What is teenage depression and how can psychology help?

There is a lot of public discussion about teenage depression and suicide these days.  As a psychologist, I tend to think it is good that people are at least talking about it.

A few weeks ago, my teenage daughter had a few friends over and I asked what they would want to know from a psychologist if they could ask anything. They said it would be helpful to know what depression actually is.  The group explained that there is a lot of media hype about depression, but not many useful things about what it is or perhaps more importantly, what to do about it. They also said that most of the information they could find was aimed at the parents of depressed teens, not teens themselves – and that made it seem as though you can’t do anything about it.

But of course you can!

What is depression?

So here goes – When I meet somebody in my work as a psychologist who describes themselves as depressed, I find it useful to help them group what they are feeling into four different areas.

  1. Feelings
    First, there are the feelings that people experience.  Most people think depression is about feeling sad – which it can be – but most depressed people also describe feeling low, irritable and/or withdrawn. My teens pointed out that a lot of teens who aren’t actually depressed fit that description.  So here’s the second part: the feelings have to be of a reasonably intense level for at least two weeks on a consistent basis.
  2. The Drives
    The second area is what I call “the drives”.  This is when someone notices a significant change in their willingness to be motivated, have energy, or to do things they would usually do.  Their sleep can go up or down, their appetite and eating can go up or down, and interest in doing things, or socialising often goes down (BTW also a person’s interest in sex usually goes way down).Again, the idea of having depression is that these symptoms would be there most of the time, for at least a two-week period.
  3. Your Thinking Style and Speed of Thinking
    The third area is to do with changes in how you think, and your ability to process what you are giving your attention to.Often a depressed person’s thinking becomes negative or pessimistic and they may focus on thoughts of feeling like a failure and criticizing themselves or think they are being punished in some way.  People with more severe depression describe an absence of any positive thinking – that their future feels bleak and hopeless. Sometimes they will say that their friends and family are better off without them.Also, people’s ability to concentrate, remember things, make decisions and sequence things can become really tricky.  Often people describe that they feel like they are walking in mud, that their thoughts are slow and difficult to trudge through.  School work and grades, and being able to do paid work is often affected.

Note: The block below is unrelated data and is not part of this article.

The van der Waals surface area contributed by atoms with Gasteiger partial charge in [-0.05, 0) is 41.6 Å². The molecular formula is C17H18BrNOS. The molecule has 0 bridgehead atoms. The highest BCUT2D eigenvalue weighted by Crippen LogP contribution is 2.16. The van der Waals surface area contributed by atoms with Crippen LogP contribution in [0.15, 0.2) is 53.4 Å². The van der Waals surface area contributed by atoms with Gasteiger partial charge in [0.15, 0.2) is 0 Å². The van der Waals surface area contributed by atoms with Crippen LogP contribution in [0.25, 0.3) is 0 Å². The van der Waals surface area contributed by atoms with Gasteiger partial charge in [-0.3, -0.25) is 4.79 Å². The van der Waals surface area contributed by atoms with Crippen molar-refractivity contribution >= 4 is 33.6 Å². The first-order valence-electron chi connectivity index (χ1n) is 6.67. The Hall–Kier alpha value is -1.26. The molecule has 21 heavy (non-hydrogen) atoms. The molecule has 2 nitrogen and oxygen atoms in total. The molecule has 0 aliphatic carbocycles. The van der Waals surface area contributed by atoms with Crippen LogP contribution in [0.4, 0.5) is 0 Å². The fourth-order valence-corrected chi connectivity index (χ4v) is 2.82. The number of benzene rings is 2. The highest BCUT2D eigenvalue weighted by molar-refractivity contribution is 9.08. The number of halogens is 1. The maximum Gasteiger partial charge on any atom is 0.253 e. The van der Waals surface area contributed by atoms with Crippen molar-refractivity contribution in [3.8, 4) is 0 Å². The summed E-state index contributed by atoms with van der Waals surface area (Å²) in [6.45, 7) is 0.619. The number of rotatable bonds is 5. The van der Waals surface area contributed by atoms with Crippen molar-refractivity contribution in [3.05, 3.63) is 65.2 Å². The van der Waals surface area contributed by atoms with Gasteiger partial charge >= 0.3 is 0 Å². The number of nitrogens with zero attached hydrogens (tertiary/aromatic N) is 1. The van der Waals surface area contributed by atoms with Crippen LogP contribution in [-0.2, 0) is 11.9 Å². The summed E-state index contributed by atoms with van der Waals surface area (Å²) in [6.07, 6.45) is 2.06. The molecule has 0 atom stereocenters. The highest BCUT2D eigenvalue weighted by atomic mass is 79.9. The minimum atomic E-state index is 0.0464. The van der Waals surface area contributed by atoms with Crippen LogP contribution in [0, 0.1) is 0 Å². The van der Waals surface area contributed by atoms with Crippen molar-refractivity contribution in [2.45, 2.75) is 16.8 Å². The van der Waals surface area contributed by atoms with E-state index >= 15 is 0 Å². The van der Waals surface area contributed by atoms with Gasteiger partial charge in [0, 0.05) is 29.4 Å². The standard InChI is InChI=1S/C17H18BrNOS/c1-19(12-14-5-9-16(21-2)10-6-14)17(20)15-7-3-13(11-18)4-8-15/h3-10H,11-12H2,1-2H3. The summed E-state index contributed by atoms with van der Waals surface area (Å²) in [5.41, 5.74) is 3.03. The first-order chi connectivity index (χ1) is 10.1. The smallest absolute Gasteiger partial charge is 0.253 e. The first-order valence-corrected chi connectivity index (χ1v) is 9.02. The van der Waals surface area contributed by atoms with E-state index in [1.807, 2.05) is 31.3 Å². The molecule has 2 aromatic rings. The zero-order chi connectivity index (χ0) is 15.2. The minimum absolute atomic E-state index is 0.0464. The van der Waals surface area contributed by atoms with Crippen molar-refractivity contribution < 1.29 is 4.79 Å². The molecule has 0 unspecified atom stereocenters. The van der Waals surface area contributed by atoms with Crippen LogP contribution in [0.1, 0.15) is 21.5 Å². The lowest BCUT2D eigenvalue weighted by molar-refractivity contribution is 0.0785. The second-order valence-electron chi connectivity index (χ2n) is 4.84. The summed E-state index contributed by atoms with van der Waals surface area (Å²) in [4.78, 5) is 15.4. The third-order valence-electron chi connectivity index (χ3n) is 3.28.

4. Sometimes thoughts of suicide
    Contrary to common belief, thoughts of suicide do not have to be part of depression.  Many people with depression don’t have suicidal thoughts at all.Though it is also true that it is common for people to experience suicidal thoughts especially when they are feeling low, hopeless or distressed.  I tend to think of the suicidal thoughts as being a way that our mind or brain, tries to problem solve to stop the (emotional) pain of depression, though clearly it is not a good solution and not one that I would want you to take.

How does learning psychology help depression?

Psychology teaches people how to train their minds. We learn to pick up what our self talk (that chatter in your mind) might be saying and how to gradually develop more helpful ways of thinking.  And feeling.  Psychology helps you to remember what makes you feel good, within you.  Without needing to seek something outside of yourself.

We psychologists have a number of specific psychological strategies available to help people who are depressed, such as learning about changing from a global thinking style to a specific thinking style, training the mind for optimism instead of pessimism or building belief in your abilities to face any difficulties in your life.  (Look up search words like cognitive behavioural therapy, hypnosis and mindful meditation as possible psychology therapies)

Usually a first session involves you talking about yourself and your patterns of how you decide particular things within your life.  This helps you with the help of your psychologist to then set some goals and plans for subsequent sessions.

Often it takes gradual learning as you go along to create lasting change.

While we aren’t able to control the when and what of the difficult things that we face, we can learn how to work with or around them and manage the way we feel about them. That is often the primary goal my patients and I work toward when things aren’t good for them.

Booking an appointment

A clinical psychologist trains for at least six years with strong focus on helping people with depression and anxiety.  If you see your local doctor, you can receive a Medicare Rebate, by asking them to complete a GP Mental Health Care Plan for you.

The Gap fee (price after rebate) at Revive Health and Happiness is only $71 or $81 per session depending on the day and time of your session.

Phone – 6381 0297
Email – Visit our contact page to send an email
Website – www.revivehealthandhappiness.com.au